We can also find the volume by considering horizontal cross-sections of the solid and using calculus. As in Solution 1, we can find that the height of the solid is <math>6</math>; thus, we will integrate with respect to height from <math>0</math> to <math>6</math>, noting that each cross section of height <math>dh</math> is a rectangle. The volume is then <math>\int_0^h(wl) \ \text{d}h</math>, where <math>w</math> is the width of the rectangle and <math>l</math> is the length. We can express <math>w</math> in terms of <math>h</math> as <math>w=6\sqrt{2}-\sqrt{2}h</math> since it decreases linearly with respect to <math>h</math>, and <math>l=6\sqrt{2}+\sqrt{2}h</math> since it similarly increases linearly with respect to <math>h</math>. Now we solve:<cmath>\int_0^6(6\sqrt{2}-\sqrt{2}h)(6\sqrt{2}+\sqrt{2}h)\ \text{d}h =\int_0^6(72-2h^2)\ \text{d}h=72(6)-2\left(\frac{1}{3}\right)\left(6^3\right)=\boxed{288}</cmath>.
  
Thus, our answer is <math>432-144=\boxed{288}</math>.
+
==Solution 4==
 +
Draw an altitude from a vertex of the square base to the top edge. By using <math>30,60, 90</math> triangle ratios, we obtain that the altitude has a length of <math>3 \sqrt{6}</math>, and that little portion that hangs out has a length of <math>3\sqrt2</math>. This is a triangular pyramid with a base of <math>3\sqrt6, 3\sqrt6, 3\sqrt2</math>, and a height of <math>3\sqrt{2}</math>. Since there are two of these, we can compute the sum of the volumes of these two to be <math>72</math>. Now we are left with a triangular prism with a base of dimensions <math>3\sqrt6, 3\sqrt6, 3\sqrt2</math> and a height of <math>6\sqrt2</math>. We can compute the volume of this to be 216, and thus our answer is <math>\boxed{288}</math>.
 +
 
 +
pi_is_3.141
  
== See also ==
+
== See Also ==
 
{{AIME box|year=1983|num-b=10|num-a=12}}
 
{{AIME box|year=1983|num-b=10|num-a=12}}
  
 
[[Category:Intermediate Geometry Problems]]
 
[[Category:Intermediate Geometry Problems]]

Latest revision as of 10:30, 17 July 2020

Problem

The solid shown has a square base of side length $s$. The upper edge is parallel to the base and has length $2s$. All other edges have length $s$. Given that $s=6\sqrt{2}$, what is the volume of the solid?

[asy] size(180); import three; pathpen = black+linewidth(0.65); pointpen = black; currentprojection = perspective(30,-20,10); real s = 6 * 2^.5; triple A=(0,0,0),B=(s,0,0),C=(s,s,0),D=(0,s,0),E=(-s/2,s/2,6),F=(3*s/2,s/2,6); draw(A--B--C--D--A--E--D); draw(B--F--C); draw(E--F); label("A",A,W); label("B",B,S); label("C",C,SE); label("D",D,NE); label("E",E,N); label("F",F,N); [/asy]

Solutions

Solution 1

First, we find the height of the solid by dropping a perpendicular from the midpoint of $AD$ to $EF$. The hypotenuse of the triangle formed is the median of equilateral triangle $ADE$, and one of the legs is $3\sqrt{2}$. We apply the Pythagorean Theorem to deduce that the height is $6$.

[asy] size(180); import three; pathpen = black+linewidth(0.65); pointpen = black; pen d = linewidth(0.65); pen l = linewidth(0.5); currentprojection = perspective(30,-20,10); real s = 6 * 2^.5; triple A=(0,0,0),B=(s,0,0),C=(s,s,0),D=(0,s,0),E=(-s/2,s/2,6),F=(3*s/2,s/2,6); triple Aa=(E.x,0,0),Ba=(F.x,0,0),Ca=(F.x,s,0),Da=(E.x,s,0); draw(A--B--C--D--A--E--D); draw(B--F--C); draw(E--F);  draw(B--Ba--Ca--C,dashed+d); draw(A--Aa--Da--D,dashed+d); draw(E--(E.x,E.y,0),dashed+l); draw(F--(F.x,F.y,0),dashed+l); draw(Aa--E--Da,dashed+d); draw(Ba--F--Ca,dashed+d); label("A",A,S); label("B",B,S); label("C",C,S); label("D",D,NE); label("E",E,N); label("F",F,N); label("$12\sqrt{2}$",(E+F)/2,N); label("$6\sqrt{2}$",(A+B)/2,S); label("6",(3*s/2,s/2,3),ENE); [/asy]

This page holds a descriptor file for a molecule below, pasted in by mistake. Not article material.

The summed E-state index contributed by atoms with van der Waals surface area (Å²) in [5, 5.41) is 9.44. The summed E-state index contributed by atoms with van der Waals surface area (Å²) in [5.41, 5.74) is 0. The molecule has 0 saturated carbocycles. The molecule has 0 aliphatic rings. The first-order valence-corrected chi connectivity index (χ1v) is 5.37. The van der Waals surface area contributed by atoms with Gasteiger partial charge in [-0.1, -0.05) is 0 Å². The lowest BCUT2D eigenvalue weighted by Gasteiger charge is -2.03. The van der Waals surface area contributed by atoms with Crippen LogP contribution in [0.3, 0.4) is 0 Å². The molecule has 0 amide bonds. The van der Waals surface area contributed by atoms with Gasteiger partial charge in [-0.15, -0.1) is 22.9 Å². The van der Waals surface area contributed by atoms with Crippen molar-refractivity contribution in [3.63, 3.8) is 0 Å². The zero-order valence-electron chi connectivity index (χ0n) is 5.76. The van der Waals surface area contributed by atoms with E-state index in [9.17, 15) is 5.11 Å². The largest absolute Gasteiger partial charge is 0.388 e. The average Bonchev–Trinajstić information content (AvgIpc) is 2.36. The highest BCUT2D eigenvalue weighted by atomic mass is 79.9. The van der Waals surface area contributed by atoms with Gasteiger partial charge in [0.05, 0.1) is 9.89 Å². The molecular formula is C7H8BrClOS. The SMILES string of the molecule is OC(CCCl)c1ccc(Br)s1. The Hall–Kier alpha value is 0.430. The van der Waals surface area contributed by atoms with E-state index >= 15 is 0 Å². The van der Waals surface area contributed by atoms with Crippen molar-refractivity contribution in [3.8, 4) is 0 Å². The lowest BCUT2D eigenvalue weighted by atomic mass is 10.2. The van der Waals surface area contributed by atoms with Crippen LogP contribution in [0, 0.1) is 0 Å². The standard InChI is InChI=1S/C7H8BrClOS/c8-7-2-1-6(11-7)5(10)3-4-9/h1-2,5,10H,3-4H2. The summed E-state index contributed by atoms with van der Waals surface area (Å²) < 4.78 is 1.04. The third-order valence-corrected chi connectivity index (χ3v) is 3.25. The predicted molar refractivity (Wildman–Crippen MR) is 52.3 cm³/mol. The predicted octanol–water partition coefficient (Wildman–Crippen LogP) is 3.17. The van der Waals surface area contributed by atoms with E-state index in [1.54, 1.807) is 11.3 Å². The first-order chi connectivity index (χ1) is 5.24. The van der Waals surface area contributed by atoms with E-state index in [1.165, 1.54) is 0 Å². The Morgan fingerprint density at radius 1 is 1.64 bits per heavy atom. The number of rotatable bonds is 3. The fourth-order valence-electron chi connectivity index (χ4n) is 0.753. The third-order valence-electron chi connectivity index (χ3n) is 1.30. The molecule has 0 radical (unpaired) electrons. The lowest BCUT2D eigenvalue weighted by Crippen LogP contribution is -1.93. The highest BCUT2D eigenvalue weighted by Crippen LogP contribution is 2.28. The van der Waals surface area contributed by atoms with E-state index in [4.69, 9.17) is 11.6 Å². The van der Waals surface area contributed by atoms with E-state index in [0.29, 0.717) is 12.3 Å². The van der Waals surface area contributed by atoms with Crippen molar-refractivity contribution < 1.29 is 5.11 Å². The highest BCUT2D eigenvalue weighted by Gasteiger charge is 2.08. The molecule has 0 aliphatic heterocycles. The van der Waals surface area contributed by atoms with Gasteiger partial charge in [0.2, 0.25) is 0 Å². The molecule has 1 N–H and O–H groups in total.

Next, we complete the figure into a triangular prism, and find its volume, which is $\frac{6\sqrt{2}\cdot 12\sqrt{2}\cdot 6}{2}=432$.

Now, we subtract off the two extra pyramids that we included, whose combined volume is $2\cdot \left( \frac{6\sqrt{2}\cdot 3\sqrt{2} \cdot 6}{3} \right)=144$.

Thus, our answer is $432-144=\boxed{288}$.

Solution 2

[asy] size(180); import three; pathpen = black+linewidth(0.65); pointpen = black; currentprojection = perspective(30,-20,10); real s = 6 * 2^.5; triple A=(0,0,0),B=(s,0,0),C=(s,s,0),D=(0,s,0),E=(-s/2,s/2,6),F=(3*s/2,s/2,6),G=(s/2,-s/2,-6),H=(s/2,3*s/2,-6); draw(A--B--C--D--A--E--D); draw(B--F--C); draw(E--F); draw(A--G--B,dashed);draw(G--H,dashed);draw(C--H--D,dashed); label("A",A,(-1,-1,0)); label("B",B,( 2,-1,0)); label("C",C,( 1, 1,0)); label("D",D,(-1, 1,0)); label("E",E,(0,0,1)); label("F",F,(0,0,1)); label("G",G,(0,0,-1)); label("H",H,(0,0,-1)); [/asy]

Extend $EA$ and $FB$ to meet at $G$, and $ED$ and $FC$ to meet at $H$. Now, we have a regular tetrahedron $EFGH$, which by symmetry has twice the volume of our original solid. This tetrahedron has side length $2s = 12\sqrt{2}$. Using the formula for the volume of a regular tetrahedron, which is $V = \frac{\sqrt{2}S^3}{12}$, where S is the side length of the tetrahedron, the volume of our original solid is:

$V = \frac{1}{2} \cdot \frac{\sqrt{2} \cdot (12\sqrt{2})^3}{12} = \boxed{288}$.

Solution 3

We can also find the volume by considering horizontal cross-sections of the solid and using calculus. As in Solution 1, we can find that the height of the solid is $6$; thus, we will integrate with respect to height from $0$ to $6$, noting that each cross section of height $dh$ is a rectangle. The volume is then $\int_0^h(wl) \ \text{d}h$, where $w$ is the width of the rectangle and $l$ is the length. We can express $w$ in terms of $h$ as $w=6\sqrt{2}-\sqrt{2}h$ since it decreases linearly with respect to $h$, and $l=6\sqrt{2}+\sqrt{2}h$ since it similarly increases linearly with respect to $h$. Now we solve:\[\int_0^6(6\sqrt{2}-\sqrt{2}h)(6\sqrt{2}+\sqrt{2}h)\ \text{d}h =\int_0^6(72-2h^2)\ \text{d}h=72(6)-2\left(\frac{1}{3}\right)\left(6^3\right)=\boxed{288}\].

Solution 4

Draw an altitude from a vertex of the square base to the top edge. By using $30,60, 90$ triangle ratios, we obtain that the altitude has a length of $3 \sqrt{6}$, and that little portion that hangs out has a length of $3\sqrt2$. This is a triangular pyramid with a base of $3\sqrt6, 3\sqrt6, 3\sqrt2$, and a height of $3\sqrt{2}$. Since there are two of these, we can compute the sum of the volumes of these two to be $72$. Now we are left with a triangular prism with a base of dimensions $3\sqrt6, 3\sqrt6, 3\sqrt2$ and a height of $6\sqrt2$. We can compute the volume of this to be 216, and thus our answer is $\boxed{288}$.

pi_is_3.141

See Also

1983 AIME (ProblemsAnswer KeyResources)
Preceded by
Problem 10
Followed by
Problem 12
1 2 3 4 5 6 7 8 9 10 11 12 13 14 15
All AIME Problems and Solutions